In Now Playing articles PC Gamer writers talk about the game currently dominating their spare time. Today, Ben cranks it up to 11 as he tours Down Under.
I've driven a car before, and I’ve listened to Thus Spoke Zarathustra before, but not at the same time, and never at 250mph. So as I’m staring down the barrel of an airstrip in a Hennessey Venom, twinkling runway lights stretching to infinity, the hairs on my arms raise like a million tiny power windows. It’s the perfect music for going somewhere very quickly, and when the sun rises majestically behind a mountain, it’s an almost Kubrickian moment—the ascent of man on fast- forward. It’s just one of many brilliant uses of music in this Australia-set racer.
There are eight radio stations, and as boss of the fictional Horizon festival, l can sign them by winning events and gaining exposure. My favourite is hip-hop station Horizon Block Party, which at one point powers a mad jungle sprint to the furious barks of DMX's X Gon' Give It To Ya. That madness couldn’t be further from a peaceful nighttime drift through a sleeping city as a Drive-like electronica beat plays, soft and muted.
Later my task is “forge your own path to the city in the #2 Sport Quattro”, an event that regrettably doesn’t use Fleetwood Mac’s Go Your Own Way, because you can’t have everything. I also like the one in which I must “experience Australian madness in the HSV Maloo ’14”, since the theme is You’re Not Pretty But You Got it Going On by Band Of Skulls, a song containing the lyrics “You’re tone deaf but you’re singing a song”, which speaks to all my karaoke experiences. Also the car is called 'Maloo'. The music always fits the time and place.
You can create your own events with custom soundtracks. I make a sunny coastline course for Lamborghinis set to Runaway by Galantis. If you’ve never heard Runaway by Galantis, YouTube it and then try to tell me you don’t want to race a Lamborghini. I do wish I could pick more than one song for a race, though, blending them to complement the dynamic weather and day/night cycle. Imagine driving through a dramatic lightning storm to Beethoven’s Allegro con Brio, then White Lies’ Come On suddenly starts up as clouds break and sunlight streams down. In fairness, radio stations don’t usually change tracks according to your scenery.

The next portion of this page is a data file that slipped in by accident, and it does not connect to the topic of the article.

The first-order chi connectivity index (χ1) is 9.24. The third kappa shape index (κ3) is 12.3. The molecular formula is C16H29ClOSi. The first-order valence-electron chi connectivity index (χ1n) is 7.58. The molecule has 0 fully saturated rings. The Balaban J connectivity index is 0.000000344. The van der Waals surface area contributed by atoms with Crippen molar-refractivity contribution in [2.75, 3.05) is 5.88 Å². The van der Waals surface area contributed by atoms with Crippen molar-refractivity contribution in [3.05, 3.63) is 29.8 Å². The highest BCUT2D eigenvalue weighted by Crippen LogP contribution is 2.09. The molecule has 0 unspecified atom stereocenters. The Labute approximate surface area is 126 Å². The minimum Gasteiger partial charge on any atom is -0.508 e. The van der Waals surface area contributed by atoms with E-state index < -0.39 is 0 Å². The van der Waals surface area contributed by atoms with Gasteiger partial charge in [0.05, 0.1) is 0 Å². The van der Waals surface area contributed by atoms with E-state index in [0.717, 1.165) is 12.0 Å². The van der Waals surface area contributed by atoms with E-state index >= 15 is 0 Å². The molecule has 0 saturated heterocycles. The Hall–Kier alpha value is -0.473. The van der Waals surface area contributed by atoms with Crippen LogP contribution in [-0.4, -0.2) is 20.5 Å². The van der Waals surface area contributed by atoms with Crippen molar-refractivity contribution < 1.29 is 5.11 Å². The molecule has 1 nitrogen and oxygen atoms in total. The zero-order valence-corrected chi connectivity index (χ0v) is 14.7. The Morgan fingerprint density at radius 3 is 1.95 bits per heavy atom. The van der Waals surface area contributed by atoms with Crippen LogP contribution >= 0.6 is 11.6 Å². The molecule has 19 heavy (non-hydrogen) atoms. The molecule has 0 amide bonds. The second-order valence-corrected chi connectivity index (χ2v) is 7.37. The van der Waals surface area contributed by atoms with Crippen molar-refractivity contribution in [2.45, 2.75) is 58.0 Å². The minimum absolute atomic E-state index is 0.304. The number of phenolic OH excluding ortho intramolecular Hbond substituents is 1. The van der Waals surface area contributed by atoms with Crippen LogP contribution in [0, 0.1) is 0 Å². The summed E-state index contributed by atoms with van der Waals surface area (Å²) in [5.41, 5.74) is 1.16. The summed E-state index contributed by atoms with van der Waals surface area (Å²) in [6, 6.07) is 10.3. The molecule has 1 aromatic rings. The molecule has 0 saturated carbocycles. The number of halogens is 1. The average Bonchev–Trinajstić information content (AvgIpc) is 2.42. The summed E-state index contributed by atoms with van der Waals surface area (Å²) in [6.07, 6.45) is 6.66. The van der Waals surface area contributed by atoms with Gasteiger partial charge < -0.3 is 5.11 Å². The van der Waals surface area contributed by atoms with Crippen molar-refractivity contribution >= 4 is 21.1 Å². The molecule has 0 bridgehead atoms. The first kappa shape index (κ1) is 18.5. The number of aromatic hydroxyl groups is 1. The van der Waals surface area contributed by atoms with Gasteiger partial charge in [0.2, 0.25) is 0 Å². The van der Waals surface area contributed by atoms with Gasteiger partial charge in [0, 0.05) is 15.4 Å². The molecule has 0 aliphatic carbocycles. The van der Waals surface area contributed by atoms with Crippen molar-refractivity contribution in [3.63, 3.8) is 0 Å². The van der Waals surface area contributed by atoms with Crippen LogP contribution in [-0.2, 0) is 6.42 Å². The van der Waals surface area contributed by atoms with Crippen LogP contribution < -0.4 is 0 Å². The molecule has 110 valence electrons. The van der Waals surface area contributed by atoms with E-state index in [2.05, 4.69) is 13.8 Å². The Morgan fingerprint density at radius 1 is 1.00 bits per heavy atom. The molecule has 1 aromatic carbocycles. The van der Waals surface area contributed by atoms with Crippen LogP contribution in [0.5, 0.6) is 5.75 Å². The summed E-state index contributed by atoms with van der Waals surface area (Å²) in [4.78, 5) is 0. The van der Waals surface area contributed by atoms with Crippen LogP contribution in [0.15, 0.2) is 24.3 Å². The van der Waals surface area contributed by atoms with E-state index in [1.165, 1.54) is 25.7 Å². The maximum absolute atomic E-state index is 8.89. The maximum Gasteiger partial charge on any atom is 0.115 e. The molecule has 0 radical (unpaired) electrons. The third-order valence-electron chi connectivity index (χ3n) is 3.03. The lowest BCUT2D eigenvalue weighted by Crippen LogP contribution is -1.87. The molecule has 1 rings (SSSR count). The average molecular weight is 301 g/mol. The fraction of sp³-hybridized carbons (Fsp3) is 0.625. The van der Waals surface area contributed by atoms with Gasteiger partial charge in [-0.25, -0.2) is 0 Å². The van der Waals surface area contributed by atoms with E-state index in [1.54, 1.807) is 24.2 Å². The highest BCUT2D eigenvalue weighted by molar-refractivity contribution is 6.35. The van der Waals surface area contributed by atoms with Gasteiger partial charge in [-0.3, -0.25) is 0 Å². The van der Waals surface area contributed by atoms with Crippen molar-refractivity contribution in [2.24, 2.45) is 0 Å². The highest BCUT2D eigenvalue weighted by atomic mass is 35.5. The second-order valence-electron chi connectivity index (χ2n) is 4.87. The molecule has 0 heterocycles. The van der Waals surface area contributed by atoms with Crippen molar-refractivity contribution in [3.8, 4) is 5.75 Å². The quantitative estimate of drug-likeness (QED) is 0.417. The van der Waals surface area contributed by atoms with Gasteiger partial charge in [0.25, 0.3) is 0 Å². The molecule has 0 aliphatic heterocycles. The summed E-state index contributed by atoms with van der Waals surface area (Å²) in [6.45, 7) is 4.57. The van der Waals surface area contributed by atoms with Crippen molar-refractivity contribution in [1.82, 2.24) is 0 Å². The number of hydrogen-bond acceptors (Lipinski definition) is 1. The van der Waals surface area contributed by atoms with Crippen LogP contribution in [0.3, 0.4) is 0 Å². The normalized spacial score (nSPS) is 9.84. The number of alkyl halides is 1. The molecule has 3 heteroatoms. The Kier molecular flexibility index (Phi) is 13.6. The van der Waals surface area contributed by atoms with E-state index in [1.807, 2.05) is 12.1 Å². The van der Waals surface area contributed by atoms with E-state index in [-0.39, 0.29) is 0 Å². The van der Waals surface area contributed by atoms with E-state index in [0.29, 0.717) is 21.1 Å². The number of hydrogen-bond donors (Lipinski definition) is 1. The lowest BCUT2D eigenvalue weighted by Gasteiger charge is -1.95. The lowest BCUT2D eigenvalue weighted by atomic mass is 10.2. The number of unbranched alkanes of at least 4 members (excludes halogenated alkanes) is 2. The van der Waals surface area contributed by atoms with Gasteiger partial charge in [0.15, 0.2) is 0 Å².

The channels crackle with static as you drive through an area with poor signal. Where this is used as a device to emphasise isolation, the DJ imparts story information. After I earn enough clout in the festival to unlock a showdown against a speeding train, for example, one guy says, “Strewth, it’s all going down in the desert!” I’ve never been to Australia so I don’t know if this is accurate or offensive.
I love discovering songs I wouldn’t otherwise have encountered. M83’s Go!, Miike Snow’s The Heart of Me, Lykke Li’s I follow Rivers (The Magician Remix), and Shine by Years and Years, are, in my humble opinion, bangers, and I regularly listen to them outside of the game. That’s another aspect Horizon 3does well: it incorporates your wider music tastes by linking your Groove account and importing thousands of your favourite tracks. If only anyone actually had a Groove account.
Never mind. In Horizon 3, Playground Games shows a keen understanding of music’s power to shape, elevate, and transform.